networklockThe long reach of litigation has grabbed onto every element of the healthcare industry, creating something of an arms race between prosecutors and hospital administrations. As technologies, such as electronic health records, keep growing and moving, new issues can be unveiled and exploited. Patient confidentiality, for example, has become significantly more complicated to protect than it was 20 years ago. That doesn’t change the fact that federal and California law allows patients to sue doctors and hospitals for failing to take reasonable measures to protect their confidential information. This means it’s more important than ever before for healthcare facilities in California and throughout the nation to implement security systems that protect their patients’ information.

2015: The Year Anthem Was Left Unshielded
Just what makes your servers so desirable to unauthorized eyes? The information in patient records is rare in its comprehensiveness with regards to personal information, including financials. Just ask Anthem, whose 2015 breach compromised more than 80 million patient and employee names, providing hackers with precious details like their income information, social security numbers, and birth dates.  Or, in other words, just enough information to sign up for, say, a credit card in their names or to publicize their medical history. While it cost Anthem well over $100 million (with estimates up to $16 billion), the lifetime of weakened security against identity theft for the 80 million people cannot be understated. An excerpt from a lawsuit against UCLA Health has this to say: “Of all possible forms of identity theft or identity fraud, medical theft is arguably the worst and most permanently harmful from the victim’s perspective.”  Some 4.5 million patients were affected by that data breach.
There are a number of ways to protect yourself and your business here. With the rapid developments in technology, there are no solutions that will be indefinitely foolproof. Taking the proper steps, though, leaves evidence for regulators that you’ve taken every reasonable measure to protect your clients’ data. Additionally, the presence of those layers of security will reduce the impact of a breach if it does happen.
Making a Difference From the Ground Up
You know that there’s room for improvement in network security. That’s true for any company. Even here at DiamondIT, we’re constantly looking for ways to improve our own security. But, let’s look at some things that can be done right now that will put your clinic or hospital in a better position. First, all of your employees need to be on the same page. They need a baseline understanding of the important security risk factors that come with your line of work. There are many common ways that employees can create access points for identity thieves, and it does not take much to emphasize to your team that you’re taking patient and employee confidentiality very seriously.
The data management tools you have are likely to be as powerful as any you’ve worked with in healthcare. That’s simply the direction the software is headed in. With that, there are some advanced ways that you could tweak processes to significantly increase efficiency between devices and staff. When employees get excellent training and a strong security blanket like DiamondIT behind them, it lets your staff focus on what’s really important.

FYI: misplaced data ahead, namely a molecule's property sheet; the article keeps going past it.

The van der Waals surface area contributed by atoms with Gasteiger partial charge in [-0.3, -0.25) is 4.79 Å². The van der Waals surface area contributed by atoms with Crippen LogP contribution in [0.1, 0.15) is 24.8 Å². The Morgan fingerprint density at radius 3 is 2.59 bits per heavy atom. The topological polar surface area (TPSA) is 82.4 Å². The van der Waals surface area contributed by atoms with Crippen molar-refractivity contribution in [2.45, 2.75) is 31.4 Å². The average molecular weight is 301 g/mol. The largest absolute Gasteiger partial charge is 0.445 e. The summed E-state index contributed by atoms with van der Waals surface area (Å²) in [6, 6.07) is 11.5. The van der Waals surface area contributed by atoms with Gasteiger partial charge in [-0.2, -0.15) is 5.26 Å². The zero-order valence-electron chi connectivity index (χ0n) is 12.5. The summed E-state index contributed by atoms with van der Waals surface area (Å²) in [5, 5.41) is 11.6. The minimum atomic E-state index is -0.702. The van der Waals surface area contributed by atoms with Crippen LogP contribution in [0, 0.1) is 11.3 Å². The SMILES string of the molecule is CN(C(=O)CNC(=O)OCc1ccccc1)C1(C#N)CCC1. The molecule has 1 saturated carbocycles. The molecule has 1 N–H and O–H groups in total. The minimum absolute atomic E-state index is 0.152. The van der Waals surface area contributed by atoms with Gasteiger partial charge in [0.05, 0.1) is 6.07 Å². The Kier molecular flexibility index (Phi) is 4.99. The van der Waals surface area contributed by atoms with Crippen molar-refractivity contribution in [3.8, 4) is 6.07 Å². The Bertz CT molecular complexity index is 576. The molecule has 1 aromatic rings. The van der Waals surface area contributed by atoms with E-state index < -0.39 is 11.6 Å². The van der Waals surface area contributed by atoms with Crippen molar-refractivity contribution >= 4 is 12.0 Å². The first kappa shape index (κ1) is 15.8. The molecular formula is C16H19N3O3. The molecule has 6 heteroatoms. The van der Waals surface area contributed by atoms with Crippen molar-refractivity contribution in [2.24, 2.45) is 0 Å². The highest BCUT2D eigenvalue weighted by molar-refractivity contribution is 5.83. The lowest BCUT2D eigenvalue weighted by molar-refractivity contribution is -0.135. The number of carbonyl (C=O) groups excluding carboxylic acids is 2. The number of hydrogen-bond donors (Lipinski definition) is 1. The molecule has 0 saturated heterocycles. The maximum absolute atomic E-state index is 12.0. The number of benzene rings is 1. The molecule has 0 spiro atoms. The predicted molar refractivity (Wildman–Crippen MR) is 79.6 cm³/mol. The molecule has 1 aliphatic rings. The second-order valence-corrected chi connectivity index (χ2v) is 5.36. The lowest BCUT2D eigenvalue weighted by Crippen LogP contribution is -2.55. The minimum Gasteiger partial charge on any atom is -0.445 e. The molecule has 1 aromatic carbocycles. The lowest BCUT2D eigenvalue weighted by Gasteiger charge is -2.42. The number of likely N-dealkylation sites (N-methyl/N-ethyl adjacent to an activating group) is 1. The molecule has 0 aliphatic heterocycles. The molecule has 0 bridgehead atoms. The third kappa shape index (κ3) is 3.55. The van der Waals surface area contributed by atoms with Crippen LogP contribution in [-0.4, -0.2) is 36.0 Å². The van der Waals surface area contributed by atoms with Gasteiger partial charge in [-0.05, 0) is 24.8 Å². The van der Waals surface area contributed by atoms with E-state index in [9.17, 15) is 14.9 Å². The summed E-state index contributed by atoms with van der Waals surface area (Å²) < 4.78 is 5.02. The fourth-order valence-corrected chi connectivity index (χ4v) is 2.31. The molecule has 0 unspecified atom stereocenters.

How to Spot a Secure Network
How can you tell if your network setup is operating in a way that will protect your patients and employees’ identities and protect your litigation defense fund? First of all, a common characteristic in secure facilities is that their data are stored in an encrypted and protected place, often remote like a cloud server. Other qualities include:
● All devices in the system are efficiently networked to roll out updates comprehensively.
● They receive an outside-party network assessment at least once a year.
● Regular staff training is provided so all are able to recognize phishing scams and other social-engineered breach attempts, and they learn best practices.
● Is there a plan in place to quickly identify and remediate a breach? While documenting the efforts to protect data is important, having a plan to minimize and communicate a breach can be just as important.
The protection of data in a hospital or clinic is, of course, a moving target as technology changes so much every year. DiamondIT invests a lot of time and money in training its staff in the latest technologies as well as relevant changes in the law so that clients get the best possible protection. A large part of security is knowing what areas need to be checked for security flaws and keeping pace with the technology developments. Much like the need for new flu shots every year due to the constant changes of seasonal influenza’s makeup, we are constantly developing and sourcing new treatments for whatever viruses may attack our clients’ systems. It’s time to take your medicine; reach out to DiamondIT and let’s get started.
  1. “11 Data Breaches That Stung US Consumers,” Bankrate, http://www.bankrate.com/finance/banking/us-data-breaches-2.aspx.
  2. Jennifer Able,“Class-action suit filed against UCLA Health over patient-data security breach,” Consumer Affairs,  https://www.consumeraffairs.com/news/class-action-suit-filed-against-ucla-health-over-patient-data-security-breach-072315.html